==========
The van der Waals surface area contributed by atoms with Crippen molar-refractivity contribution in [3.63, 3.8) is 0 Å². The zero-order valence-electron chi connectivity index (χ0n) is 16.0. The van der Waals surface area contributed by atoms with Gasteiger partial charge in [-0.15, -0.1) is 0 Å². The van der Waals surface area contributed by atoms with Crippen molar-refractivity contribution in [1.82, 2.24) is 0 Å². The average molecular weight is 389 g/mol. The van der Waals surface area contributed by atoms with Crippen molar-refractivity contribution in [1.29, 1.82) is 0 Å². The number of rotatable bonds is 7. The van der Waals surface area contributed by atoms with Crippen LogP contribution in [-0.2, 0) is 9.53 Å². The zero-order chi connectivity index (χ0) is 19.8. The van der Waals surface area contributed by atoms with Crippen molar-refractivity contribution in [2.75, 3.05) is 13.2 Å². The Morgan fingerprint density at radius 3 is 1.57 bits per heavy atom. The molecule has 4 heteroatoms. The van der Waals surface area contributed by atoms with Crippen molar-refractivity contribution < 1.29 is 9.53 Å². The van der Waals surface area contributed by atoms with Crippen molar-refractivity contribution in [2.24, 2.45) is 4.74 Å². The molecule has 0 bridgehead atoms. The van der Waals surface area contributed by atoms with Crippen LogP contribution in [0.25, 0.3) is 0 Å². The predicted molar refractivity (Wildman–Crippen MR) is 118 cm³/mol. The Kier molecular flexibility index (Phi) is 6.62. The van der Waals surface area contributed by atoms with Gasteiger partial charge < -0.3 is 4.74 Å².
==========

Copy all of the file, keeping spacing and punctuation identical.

The van der Waals surface area contributed by atoms with Crippen molar-refractivity contribution in [3.63, 3.8) is 0 Å². The zero-order valence-electron chi connectivity index (χ0n) is 16.0. The van der Waals surface area contributed by atoms with Gasteiger partial charge in [-0.15, -0.1) is 0 Å². The van der Waals surface area contributed by atoms with Crippen molar-refractivity contribution in [1.82, 2.24) is 0 Å². The average molecular weight is 389 g/mol. The van der Waals surface area contributed by atoms with Crippen molar-refractivity contribution in [1.29, 1.82) is 0 Å². The number of rotatable bonds is 7. The van der Waals surface area contributed by atoms with Crippen LogP contribution in [-0.2, 0) is 9.53 Å². The zero-order chi connectivity index (χ0) is 19.8. The van der Waals surface area contributed by atoms with Crippen molar-refractivity contribution in [2.75, 3.05) is 13.2 Å². The Morgan fingerprint density at radius 3 is 1.57 bits per heavy atom. The molecule has 4 heteroatoms. The van der Waals surface area contributed by atoms with Crippen molar-refractivity contribution < 1.29 is 9.53 Å². The van der Waals surface area contributed by atoms with Crippen molar-refractivity contribution in [2.24, 2.45) is 4.74 Å². The molecule has 0 bridgehead atoms. The van der Waals surface area contributed by atoms with Crippen LogP contribution in [0.25, 0.3) is 0 Å². The predicted molar refractivity (Wildman–Crippen MR) is 118 cm³/mol. The Kier molecular flexibility index (Phi) is 6.62. The van der Waals surface area contributed by atoms with Gasteiger partial charge < -0.3 is 4.74 Å².